So you want to be an Android developer. Maybe you’ve read the job description and think it sounds like a perfect fit. Perhaps you’ve heard about the exciting trends in Android that are set to reshape our world—and want to be a part of it all.
Or maybe you just need a better and more secure job, and you love the sound of average salaries that top 100K and an OS that runs eight out of ten mobile devices worldwide.
Whatever your reason, Android’s popularity and the fact that it comes from tech behemoth Google mean that you have a myriad of resources to choose from if you want to learn how to work in Android development.
We’ve rounded up a few of the best—to suit every learning style and budget. Read on!
Getting your feet wet
If you’re just starting out, you may want to take Android development for a test drive before really committing to a long-term plan of study. For people looking to just “try it out”, a good place to begin is a short self-guided tutorial on Udemy that promises to get you from 0 to Android mobile app in just 27 minutes!
If you’re more of a video and lectures sort of person, a similar offering is this hour and a half video intro to Android development by a professional developer.
You’re obviously not going to be an Android guru after either of these, but if you just want to get a sense about what’s involved in the life and work of an Android dev, and decide whether or not you want to pursue more in-depth courses, these two resources offer a nice glimpse of the world of Android and just might help you make a decision.
Do you speak Android?
The first step towards a serious study of Android development is learning one of the two official languages of Android: Java or Kotlin. Kotlin is the hot new thing and has boosters who swear up and down that it’s the undisputed future of Android development.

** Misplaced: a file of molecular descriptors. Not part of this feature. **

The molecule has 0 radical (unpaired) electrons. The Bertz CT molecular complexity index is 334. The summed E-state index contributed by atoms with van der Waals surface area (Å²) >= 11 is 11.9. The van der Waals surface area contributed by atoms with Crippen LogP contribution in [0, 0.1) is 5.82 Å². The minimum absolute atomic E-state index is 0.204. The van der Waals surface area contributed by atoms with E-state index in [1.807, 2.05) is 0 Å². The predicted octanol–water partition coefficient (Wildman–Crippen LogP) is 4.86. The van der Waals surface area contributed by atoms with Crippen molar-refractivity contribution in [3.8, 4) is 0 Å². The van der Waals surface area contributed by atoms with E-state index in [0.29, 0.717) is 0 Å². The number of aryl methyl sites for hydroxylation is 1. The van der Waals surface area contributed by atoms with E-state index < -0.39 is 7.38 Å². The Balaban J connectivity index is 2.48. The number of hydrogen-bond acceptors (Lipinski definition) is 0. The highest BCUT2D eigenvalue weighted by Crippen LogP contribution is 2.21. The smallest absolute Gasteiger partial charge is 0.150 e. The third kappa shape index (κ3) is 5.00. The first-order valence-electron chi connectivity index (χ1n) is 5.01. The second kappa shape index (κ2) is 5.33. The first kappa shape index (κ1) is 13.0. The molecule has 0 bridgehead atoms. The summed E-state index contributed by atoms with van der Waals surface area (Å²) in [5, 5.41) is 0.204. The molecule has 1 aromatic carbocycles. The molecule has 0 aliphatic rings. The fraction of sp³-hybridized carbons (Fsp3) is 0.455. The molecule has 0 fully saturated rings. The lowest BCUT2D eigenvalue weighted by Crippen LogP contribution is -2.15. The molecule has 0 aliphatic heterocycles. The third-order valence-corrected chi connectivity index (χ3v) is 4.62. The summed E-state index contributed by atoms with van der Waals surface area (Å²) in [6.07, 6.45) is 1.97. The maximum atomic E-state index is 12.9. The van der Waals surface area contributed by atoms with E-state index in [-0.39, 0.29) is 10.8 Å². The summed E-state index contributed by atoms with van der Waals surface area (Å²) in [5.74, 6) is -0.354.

And there are already some great tutorials available if you want to get started. For those with some programming experience, there’s a quick tour of the language with an interactive IDE at the Kotlin language’s official site. And if you’re looking for a bit more thorough, beginner-friendly introduction to Kotlin, Google has developed a free two-week bootcamp course for Udacity.
While Kotlin has (deservedly) generated a lot of buzz in the community, Java is still the old reliable standard of Android development—and since it’s been around a lot longer, there are tons of places to learn it. If you’re a complete newb in the world of programming, Udemy has a full online tutorial designed specifically for novice coders. And if you’re looking for a Java course that puts the needs of Android developers front and center, EdX has a nice free offering as well.
The full course
For those looking for a more complete and career-oriented training in Android development, there are some great comprehensive courses on the market. They vary in price, with some geared more to folks on a shoestring budget, and others definitely aimed at people with the means to make a serious financial investment in education.
First on the list is the Android app development “Specialization” offered through Coursera. Created by Vanderbilt University computer science professors, this five-module specialization takes you from beginner to developer in just about six months. Offered on a subscription basis for about $50 per month, it’s definitely within reach for most people.